Individual genotyping with all samples included in the pools was performed for SNPs with a trend of association at p<0.1 and four more intra-genic SNPs (Table 2). Genotyping of all the SNPs, except for two on PRODH, were performed with the SNapShot assay (Applied Biosystems). PRODH*1945 T→C and 1766 A→G SNPs were genotyped using the PCR-restriction fragment length polymorphism method. A 499 bp DNA fragment containing the PRODH*1945 T→C polymorphism was amplified using the forward primer 5’-CTCCCTGGTGCGATGGGGTAC-3’ and reverse primer 5’-GGGCCCACACATTCG-AGGAG-3’, followed by digestion with Pvu II (Roche, Basel, Switzerland). The digestion products were scored as cut and uncut type (1945*C allele and 1945*T allele, respectively). A 263 bp DNA fragment containing the PRODH*1766 A→G was amplified using the forward primer 5’-GGGACAG- TGTCCTGGAACTG-3’ and reverse primer 5’-CATCACGGGGCCATAGGGCAC-3’, followed by digestion with Nci I (New England Biolabs, Ipswich, MA, USA). The scored cut and uncut type was 1766*G allele and 1766*A allele, respectively.

Table 2

Results of association analysis for markers genotyped with individual DNA samples

Statistical analysis: linkage analysis

The model-free linkage analysis was performed using Genehunter 2.1_r4 β.25 Both the single point and multi-point NPLall scores were calculated by an affected-only allele-sharing method. This analysis does not have the context of a genome-wide linkage mapping, and we adopted the pointwise p-value to evaluate the statistical significance. The marker distances obtained from the deCODE map were adopted. The marker allele frequencies were calculated from the Korean population data described above, except for D22S427. For this marker, allele frequencies were calculated from the genotypes of the unaffected founders of the families recruited for the current analysis.

Statistical analysis: association studies

The genotypic distribution of each marker tested for the association studies was not significantly different from that expected based on the Hardy-Weinberg equilibrium in either the case or control group (SAS Genetics v 8.02). In the initial screening with pooled DNA samples, peak heights of the SNaPshot products in a pool of case DNA and in a pool of control DNA samples were measured. The frequency f of allele A was calculated as f(A)=HA/(HA+kHB), where HA and HB are the peak heights of the SNaPshot products representing alleles A and B. A correction factor (k), the ratio of the peak heights in the heterozygous sample (HA/HB), was used to correct for systematic unequal representation of alleles that occurred with most genotyping methods. This was estimated from 8–16 independent heterozygotes samples that were individually genotyped. The frequency f of allele B was calculated as 1-f(A). Estimated allele frequencies were converted to numbers and were tested for approximate statistical significance by χ2 analysis. For individual genotyping methods, genetic associations were also tested using Pearson χ2-test with the SAS statistical software package version 8.2 (SAS, Cary, NC, USA).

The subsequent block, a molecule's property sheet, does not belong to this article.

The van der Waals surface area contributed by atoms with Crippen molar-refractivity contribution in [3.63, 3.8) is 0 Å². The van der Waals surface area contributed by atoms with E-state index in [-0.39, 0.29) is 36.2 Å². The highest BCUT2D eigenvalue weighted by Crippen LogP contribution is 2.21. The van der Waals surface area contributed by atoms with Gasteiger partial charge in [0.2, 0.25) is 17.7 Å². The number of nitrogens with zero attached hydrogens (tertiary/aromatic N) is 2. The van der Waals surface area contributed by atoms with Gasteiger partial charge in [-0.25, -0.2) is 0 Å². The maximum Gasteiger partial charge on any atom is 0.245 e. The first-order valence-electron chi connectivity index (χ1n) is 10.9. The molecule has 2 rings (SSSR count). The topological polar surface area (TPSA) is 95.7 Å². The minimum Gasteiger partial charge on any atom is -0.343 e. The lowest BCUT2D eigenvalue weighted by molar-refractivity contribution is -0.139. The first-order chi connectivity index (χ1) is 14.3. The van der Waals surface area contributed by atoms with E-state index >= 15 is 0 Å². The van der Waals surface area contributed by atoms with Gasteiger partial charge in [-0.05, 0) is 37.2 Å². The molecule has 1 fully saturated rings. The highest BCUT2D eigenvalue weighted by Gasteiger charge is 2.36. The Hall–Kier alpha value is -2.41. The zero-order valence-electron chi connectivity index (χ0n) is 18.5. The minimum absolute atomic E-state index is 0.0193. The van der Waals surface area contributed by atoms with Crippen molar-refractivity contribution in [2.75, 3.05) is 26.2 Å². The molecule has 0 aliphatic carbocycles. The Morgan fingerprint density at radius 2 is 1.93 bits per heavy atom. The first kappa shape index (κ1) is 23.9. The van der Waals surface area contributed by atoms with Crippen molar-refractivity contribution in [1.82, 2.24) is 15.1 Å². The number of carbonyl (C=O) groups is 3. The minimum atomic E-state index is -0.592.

Statistical power analysis

The sample size of 80% power is used to avoid false negative associations in genetic association studies. The effective sample size and statistical power were computed assuming 1% prevalence rate of schizophrenia, 1 of D-prime (Linkage disequilibrium), odds ratio of 1.05–1.5 for a risk allele, 1:1 case-control ratio. User defined type I error rate was calculated for the 11 tested SNPs. Genetic Power Calculator software26 was used for the statistical power determination.


Linkage analysis

Mendelian inconsistency was detected in only one family. The family was excluded from the statistical analysis. Forty-six families with 157 members including 103 affected individuals were finally included in the statistical analysis. No significant linkage was found at any of the three markers in single and multi-point analyses (Table 1).

Association study

In the initial analysis with pooled DNA, five SNPs showed positive associations with schizophrenia: rs2073762 (p=0.01), rs2073767 (p=0.0041), rs4680 (p=0.0133), rs1153415 (p=0.0287) and rs701430 (p=0.0068) (Figure 2). Among these SNPs, rs4680 was located in the COMT gene and the others were inter-genic SNPs. Two more inter-genic SNPs showed a trend for association (p<0.1), i.e., rs1008241 (p=0.0656) and rs2073752 (p=0.0883). For those seven SNPs and four additional SNPs on PRODH and ZDHHC8, genotyping with individual DNA samples were performed. In the association analysis, none of the SNPs showed significant association with schizophrenia (Table 2). The statistical power analysis showed the sample size was too small to achieve adequate statistical power. For instance, the statistical power to identify the evidence for association between rs207362 and schizophrenia after the Bonferroni correction under the assumptions of odds ratio for TT genotypes assuming a recessive model (1.44), risk allele frequency (41% LD between the marker allele and the risk allele=1), disease prevalence (1%) was estimated as 11.69%. At least 1070 cases and 1391 controls were required to achieve 80% statistical power under the same assumption.

Figure 2

Results of association analysis with pooled DNA samples. Among 39 SNPs, five showed positive association with schizophrenia (black squares) and two showed only a trend of association (gray squares). SNP: single nucleotide polymorphisms.